How Can "Death Panels" Also Be "Life Panels"?

Over and over and over again, we hear how fear mongers and wing-nuts are falsely claiming there are “death panels” where death panels do not exist. Keith Olbermann goes so far as to claim that rather than death panels, there are “life panels.” He just doesn’t seem to get it that not everyone’s experience is like the one he had with his father’s passing, where his father’s wishes were upheld.

We have Terri Schiavo, who was put to death by court order. A case where she, a brained damaged but otherwise healthy individual, was starved and dehydrated to death based upon heavily conflicted testimony. Perhaps the conflict itself should have been taken more seriously, as would have been, if the people fighting for her life had been considered of importance to the right audience.

Olbermann considers starving and dehydrating a healthy person to death to be what “life panels” do?

More recent in the news is the Gary Harvey case.

The so-called ethics committee decided Gary Harvey should be starved and dehydrated to death as well and put it before the court. He was, after all, at death’s door, wasn’t he? The order to put Gary Harvey to death was suddenly pulled after the media picked up on the story. Gary Harvey, who was supposedly at death’s door and needing to be starved and dehydrated to death last summer, is still alive. Looks like someone got something wrong about Gary being unable to survive and ready to die, and needing to be put down, especially by such a hideous method as starving and dehydrating him to death.

The fight for Gary’s life, by his wife, while a system suggests it’s time to kill him off, is Olbermann’s opinion of a “life panel” in motion?

Just how would Olbermann have felt, if he went up against a committee that decided they knew better and was going to disregard his father’s wishes?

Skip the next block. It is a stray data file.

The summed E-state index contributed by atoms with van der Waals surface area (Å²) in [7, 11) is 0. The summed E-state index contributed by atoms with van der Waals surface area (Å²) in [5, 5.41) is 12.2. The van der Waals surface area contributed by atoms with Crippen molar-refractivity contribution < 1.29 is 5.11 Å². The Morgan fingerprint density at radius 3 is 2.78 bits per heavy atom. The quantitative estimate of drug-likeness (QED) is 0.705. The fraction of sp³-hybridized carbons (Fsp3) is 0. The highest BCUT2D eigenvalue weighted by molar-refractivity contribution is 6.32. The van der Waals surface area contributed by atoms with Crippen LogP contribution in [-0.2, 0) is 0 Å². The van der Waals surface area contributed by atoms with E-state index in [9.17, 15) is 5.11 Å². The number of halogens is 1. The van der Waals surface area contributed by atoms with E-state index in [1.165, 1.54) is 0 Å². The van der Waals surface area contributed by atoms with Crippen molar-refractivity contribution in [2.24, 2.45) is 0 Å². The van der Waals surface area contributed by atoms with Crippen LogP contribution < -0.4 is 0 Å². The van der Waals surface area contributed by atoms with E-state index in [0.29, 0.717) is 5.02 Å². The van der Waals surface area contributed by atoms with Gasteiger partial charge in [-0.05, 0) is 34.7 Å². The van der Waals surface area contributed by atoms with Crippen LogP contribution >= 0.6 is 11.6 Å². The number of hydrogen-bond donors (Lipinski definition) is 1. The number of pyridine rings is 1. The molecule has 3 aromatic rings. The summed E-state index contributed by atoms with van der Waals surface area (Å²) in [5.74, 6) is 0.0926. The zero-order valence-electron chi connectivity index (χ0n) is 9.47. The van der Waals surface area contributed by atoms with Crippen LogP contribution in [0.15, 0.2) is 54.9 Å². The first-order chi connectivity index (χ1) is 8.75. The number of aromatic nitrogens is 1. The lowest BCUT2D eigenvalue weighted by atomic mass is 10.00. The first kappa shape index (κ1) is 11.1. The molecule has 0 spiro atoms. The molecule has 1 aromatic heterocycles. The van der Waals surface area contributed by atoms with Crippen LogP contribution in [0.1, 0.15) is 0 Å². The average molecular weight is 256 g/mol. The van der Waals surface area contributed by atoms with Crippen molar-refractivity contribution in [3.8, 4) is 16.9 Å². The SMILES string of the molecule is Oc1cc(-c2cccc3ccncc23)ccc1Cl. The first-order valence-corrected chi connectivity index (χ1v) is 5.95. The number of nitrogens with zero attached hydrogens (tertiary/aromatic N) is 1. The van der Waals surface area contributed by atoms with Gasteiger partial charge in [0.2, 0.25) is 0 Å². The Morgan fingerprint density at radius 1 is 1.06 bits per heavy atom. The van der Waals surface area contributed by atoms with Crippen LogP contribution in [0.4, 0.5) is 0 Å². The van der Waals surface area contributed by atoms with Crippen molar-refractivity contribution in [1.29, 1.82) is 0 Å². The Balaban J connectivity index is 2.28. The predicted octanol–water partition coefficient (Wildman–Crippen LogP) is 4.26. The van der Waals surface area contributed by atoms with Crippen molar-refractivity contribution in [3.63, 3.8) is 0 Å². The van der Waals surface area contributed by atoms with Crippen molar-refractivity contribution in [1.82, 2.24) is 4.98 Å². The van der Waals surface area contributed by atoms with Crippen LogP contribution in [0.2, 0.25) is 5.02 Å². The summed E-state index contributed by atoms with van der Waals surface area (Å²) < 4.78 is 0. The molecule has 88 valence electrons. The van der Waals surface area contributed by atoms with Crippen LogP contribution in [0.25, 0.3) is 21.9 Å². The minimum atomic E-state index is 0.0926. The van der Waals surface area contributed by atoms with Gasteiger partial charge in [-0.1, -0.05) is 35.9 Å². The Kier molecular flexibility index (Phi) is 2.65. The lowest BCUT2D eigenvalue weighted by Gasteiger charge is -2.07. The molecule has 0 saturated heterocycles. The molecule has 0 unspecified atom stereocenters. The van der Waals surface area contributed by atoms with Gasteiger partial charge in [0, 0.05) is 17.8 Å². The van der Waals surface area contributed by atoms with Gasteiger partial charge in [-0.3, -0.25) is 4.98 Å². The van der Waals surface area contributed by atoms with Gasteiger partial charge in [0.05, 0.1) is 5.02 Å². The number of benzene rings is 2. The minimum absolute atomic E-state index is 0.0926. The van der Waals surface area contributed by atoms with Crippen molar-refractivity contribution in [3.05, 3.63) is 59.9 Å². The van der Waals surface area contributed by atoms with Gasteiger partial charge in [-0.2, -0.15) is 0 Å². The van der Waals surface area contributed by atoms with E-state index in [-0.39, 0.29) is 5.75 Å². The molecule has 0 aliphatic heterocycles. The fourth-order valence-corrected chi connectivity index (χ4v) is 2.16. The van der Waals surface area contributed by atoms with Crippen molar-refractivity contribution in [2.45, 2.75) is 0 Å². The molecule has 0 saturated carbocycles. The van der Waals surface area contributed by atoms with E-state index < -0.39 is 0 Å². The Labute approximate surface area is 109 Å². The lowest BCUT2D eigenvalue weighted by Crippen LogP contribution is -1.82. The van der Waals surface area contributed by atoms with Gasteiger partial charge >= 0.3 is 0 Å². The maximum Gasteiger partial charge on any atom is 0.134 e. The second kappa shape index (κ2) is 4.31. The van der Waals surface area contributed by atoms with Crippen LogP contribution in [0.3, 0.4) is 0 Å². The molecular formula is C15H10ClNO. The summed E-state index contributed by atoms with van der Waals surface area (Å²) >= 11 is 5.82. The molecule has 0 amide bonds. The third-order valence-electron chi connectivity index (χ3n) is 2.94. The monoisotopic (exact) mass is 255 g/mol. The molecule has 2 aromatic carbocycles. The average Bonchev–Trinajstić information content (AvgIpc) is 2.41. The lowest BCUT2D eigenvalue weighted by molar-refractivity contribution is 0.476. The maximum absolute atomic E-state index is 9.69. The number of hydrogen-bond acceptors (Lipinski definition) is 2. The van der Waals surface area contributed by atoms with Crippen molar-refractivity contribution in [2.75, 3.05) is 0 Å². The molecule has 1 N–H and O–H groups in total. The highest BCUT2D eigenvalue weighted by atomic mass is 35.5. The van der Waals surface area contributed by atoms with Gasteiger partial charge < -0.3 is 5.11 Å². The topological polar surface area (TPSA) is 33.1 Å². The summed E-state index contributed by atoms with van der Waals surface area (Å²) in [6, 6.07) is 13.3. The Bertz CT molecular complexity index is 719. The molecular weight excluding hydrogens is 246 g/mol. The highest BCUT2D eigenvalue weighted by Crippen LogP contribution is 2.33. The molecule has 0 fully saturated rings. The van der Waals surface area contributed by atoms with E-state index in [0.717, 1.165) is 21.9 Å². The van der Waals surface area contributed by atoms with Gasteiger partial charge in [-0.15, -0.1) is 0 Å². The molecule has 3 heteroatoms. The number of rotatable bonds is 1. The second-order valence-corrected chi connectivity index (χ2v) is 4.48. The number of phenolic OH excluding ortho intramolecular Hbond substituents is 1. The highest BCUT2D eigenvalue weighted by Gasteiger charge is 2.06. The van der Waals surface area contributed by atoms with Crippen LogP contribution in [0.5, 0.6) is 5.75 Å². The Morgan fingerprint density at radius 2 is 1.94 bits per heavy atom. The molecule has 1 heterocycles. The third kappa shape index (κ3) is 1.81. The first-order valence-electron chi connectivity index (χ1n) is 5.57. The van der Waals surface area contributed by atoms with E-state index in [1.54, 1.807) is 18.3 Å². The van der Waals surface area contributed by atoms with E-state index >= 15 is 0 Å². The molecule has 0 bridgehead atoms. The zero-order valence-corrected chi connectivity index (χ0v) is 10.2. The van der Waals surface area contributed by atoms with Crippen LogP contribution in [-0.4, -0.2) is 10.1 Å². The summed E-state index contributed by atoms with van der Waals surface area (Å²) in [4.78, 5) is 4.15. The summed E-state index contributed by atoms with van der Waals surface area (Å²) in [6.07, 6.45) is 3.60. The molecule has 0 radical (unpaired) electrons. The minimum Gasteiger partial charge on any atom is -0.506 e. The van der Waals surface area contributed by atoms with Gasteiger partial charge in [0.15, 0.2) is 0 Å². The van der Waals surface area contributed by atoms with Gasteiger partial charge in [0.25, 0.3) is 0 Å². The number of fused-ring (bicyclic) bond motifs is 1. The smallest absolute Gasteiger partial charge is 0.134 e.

Just how would Olbermann have felt, if his dad could have been saved, but the “system” decided otherwise?

Full Article and Source:
Death Panels: To Be Deemed the Most Non-Existent Reality of 2010?

CT Probate Courts are Honorable and Accountable

(Dean Rohrer illustration)

Editorial by Paul J. Knierim, probate court administrator and judge of the Simsbury probate court

Connecticut's probate courts have recently been the object of sharply critical commentary, which unfairly characterizes the probate system and places its judges in a negative light. It is vitally important that the public know that our state's probate courts operate under well-defined rules that safeguard the rights of individuals and ensure that probate cases are decided in a fair and objective manner.

Probate judges are governed by a strict set of ethics rules, known as the Code of Probate Judicial Conduct. The ethics code, which is similar to the rules that apply to Superior Court judges, requires that probate judges disqualify themselves from any case in which their impartiality is in question. It also requires that judges avoid activities outside of their courts that could cause a conflict of interest with their judicial responsibilities. The code of ethics is a public document on our website (

Judges, like anyone else, can make errors. That's why there is a guaranteed right to appeal any probate decision to the Superior Court. A person who disagrees with a probate judge's decision can have another judge — from a different court — review the case. Notably, very few probate matters are appealed. In 2009, only 85 appeals were filed on probate decisions, a small fraction of the nearly 80,000 matters handled by probate judges that year.

Of course, in any organization, there may be people who don't follow the rules. If that happens in the probate courts, we have a system to discipline any judge who violates the ethics code. Complaints about the conduct of a judge may be filed with the Council on Probate Judicial Conduct. Headed by a Superior Court judge, this five-member body follows procedures that parallel the Judicial Review Council, which oversees Superior Court judges.